It was also a wonderful opportunity to get to know my colleagues at U.S. Embassy Manama. I loved working with them so much, I know I'll jump at the chance to work with them again someday. Bahrain itself was so inviting and the people gave me such a warm welcome that after just a few days I've decided I'll probably bid there in the future. In my opinion, you can get a sense after even just a few days what morale is like at an embassy - and it's high for our folks in Bahrain. We were also blown away with the awesome work of our military colleagues at U.S. Naval Forces Central Command (NAVCENT). After all, Bahrain is famously host to the U.S. Navy's Fifth Fleet and an official visit to Manama wouldn't be complete without them.

Every principal has their own preferences, and it's important as a staffer or control officer to make sure you accommodate them. Some you'll know in advance but others you'll find out along the way and adjust accordingly. Even though I work with her every day in DC, for example, I just learned on this trip that our Assistant Secretary despises puns (and would surely detest the title of this personal blog post).

This was my first time traveling away from S. I'm not going to lie: that part was tough and I missed him. I had a brutal and difficult pumping schedule, and although the Embassy was very accommodating other facilities we visited during the trip were less so. (I became a pro at pumping in cramped and uncomfortable bathrooms by the end of the trip.) On the bright side, I was able to save most of the milk from the second half of the trip and bring it home in a checked cooler bag. My hotel was also kind enough to provide a special fridge in my room for my milk, as I learned hotel mimifridges are not cold enough for proper milk storage. What I brought back didn't completely replenish the stash M had to use for S while I was gone, but it was better than nothing.

With the time zone difference, I squeezed in a few brief video chats back home but otherwise I was working around the clock. I skipped many meals and only slept about five hours a night the whole trip. (Thank goodness I packed granola bars and trail mix!) I wasn't the only one - a lot of other support staff seemed to be living off of protein bars and coffee througout my stay.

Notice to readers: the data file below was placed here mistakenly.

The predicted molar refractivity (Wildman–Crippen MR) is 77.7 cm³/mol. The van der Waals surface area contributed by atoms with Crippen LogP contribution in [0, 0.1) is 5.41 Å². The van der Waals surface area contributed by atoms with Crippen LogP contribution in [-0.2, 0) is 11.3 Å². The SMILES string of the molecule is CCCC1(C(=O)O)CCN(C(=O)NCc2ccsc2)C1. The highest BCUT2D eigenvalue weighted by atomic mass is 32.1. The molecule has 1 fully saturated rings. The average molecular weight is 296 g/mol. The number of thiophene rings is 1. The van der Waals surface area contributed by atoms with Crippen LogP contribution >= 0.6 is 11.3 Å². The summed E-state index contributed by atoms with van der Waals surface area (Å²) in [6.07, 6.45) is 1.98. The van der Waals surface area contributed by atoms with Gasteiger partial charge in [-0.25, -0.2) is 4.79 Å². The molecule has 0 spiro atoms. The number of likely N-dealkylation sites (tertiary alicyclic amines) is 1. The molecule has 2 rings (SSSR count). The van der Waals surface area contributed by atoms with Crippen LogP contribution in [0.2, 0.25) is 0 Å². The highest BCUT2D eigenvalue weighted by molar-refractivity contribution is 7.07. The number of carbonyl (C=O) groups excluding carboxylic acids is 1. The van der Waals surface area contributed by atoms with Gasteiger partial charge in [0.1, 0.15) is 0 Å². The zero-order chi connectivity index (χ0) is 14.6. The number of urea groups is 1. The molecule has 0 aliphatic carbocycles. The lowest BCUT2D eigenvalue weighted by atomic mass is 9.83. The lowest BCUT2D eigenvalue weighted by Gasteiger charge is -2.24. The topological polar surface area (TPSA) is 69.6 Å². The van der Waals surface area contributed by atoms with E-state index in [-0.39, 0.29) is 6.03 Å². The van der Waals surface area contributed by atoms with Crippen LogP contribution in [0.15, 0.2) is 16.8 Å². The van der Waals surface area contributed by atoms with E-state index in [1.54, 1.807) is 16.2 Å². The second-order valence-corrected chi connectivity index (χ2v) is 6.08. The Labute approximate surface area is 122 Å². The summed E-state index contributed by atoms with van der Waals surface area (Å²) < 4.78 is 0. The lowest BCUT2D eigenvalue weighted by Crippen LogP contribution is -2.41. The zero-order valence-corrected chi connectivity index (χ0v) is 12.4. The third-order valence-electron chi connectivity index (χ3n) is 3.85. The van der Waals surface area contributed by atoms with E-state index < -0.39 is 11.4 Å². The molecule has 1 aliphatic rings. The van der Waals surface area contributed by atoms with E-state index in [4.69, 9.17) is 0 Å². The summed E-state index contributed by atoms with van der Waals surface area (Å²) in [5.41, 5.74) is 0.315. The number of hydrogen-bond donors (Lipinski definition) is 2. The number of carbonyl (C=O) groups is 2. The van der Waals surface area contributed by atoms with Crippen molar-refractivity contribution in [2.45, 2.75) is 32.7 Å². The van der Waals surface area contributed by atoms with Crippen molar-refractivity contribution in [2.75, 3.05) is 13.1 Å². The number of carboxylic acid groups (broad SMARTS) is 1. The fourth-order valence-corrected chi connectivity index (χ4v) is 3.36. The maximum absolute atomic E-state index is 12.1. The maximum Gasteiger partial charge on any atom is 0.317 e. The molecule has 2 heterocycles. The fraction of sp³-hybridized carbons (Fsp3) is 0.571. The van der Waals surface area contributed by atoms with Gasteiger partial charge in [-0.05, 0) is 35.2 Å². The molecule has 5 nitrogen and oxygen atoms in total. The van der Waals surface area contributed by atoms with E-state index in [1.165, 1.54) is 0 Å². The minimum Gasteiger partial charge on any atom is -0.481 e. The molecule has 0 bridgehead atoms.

So as great of a professional development opportunity as it was (and it really was, unlike some "professional development opportunities" in the Foreign Service that are office housework in disguise and not particularly career enhancing), I was relieved to accomplish the mission and head home to see my two favorite men (and catch up on sleep). I didn't even take the time I normally would to crop the photos of this post, but I hear all-natural, unedited photos are all the rage these days anyway so I hope you enjoy them. And now, I'm off to enjoy my precious time with them - just in time for Thanksgiving.

Monday, October 31, 2022

Where We're Going Next! (And a Happy Halloween!)

It's handshake day, and I just accepted a handshake to my top choice job in Dubai! I'll be a Political Officer there starting next year. (Because a few have asked: yes, I'm still planning on staying a Public Diplomacy-coned officer. It just felt like the right time to try a reporting tour.)

I could do an extensive blog post about the ups and downs and especially the last minute twists and turns of my bidding experience, but in the end we got exactly what we wanted and couldn't be more excited. As those close to us know, Dubai is M's dream post. He already started planning his perfect Dubai life in advance, and it's been so fun to watch. I think S is going to love it, too.

It will be my first time working as a reporting officer (a term used to describe Political and Economic Officers) and my first time working at a consulate instead of an embassy. I'm sure I'll learn a lot and am looking forward to it.

By coincidence, handshake day fell on Halloween this year! We did a family costume: S was a baby shark, M was attacked, and I was a lifeguard. I thought it was pretty cute. Wishing everyone a successful handshake day and happy Halloween!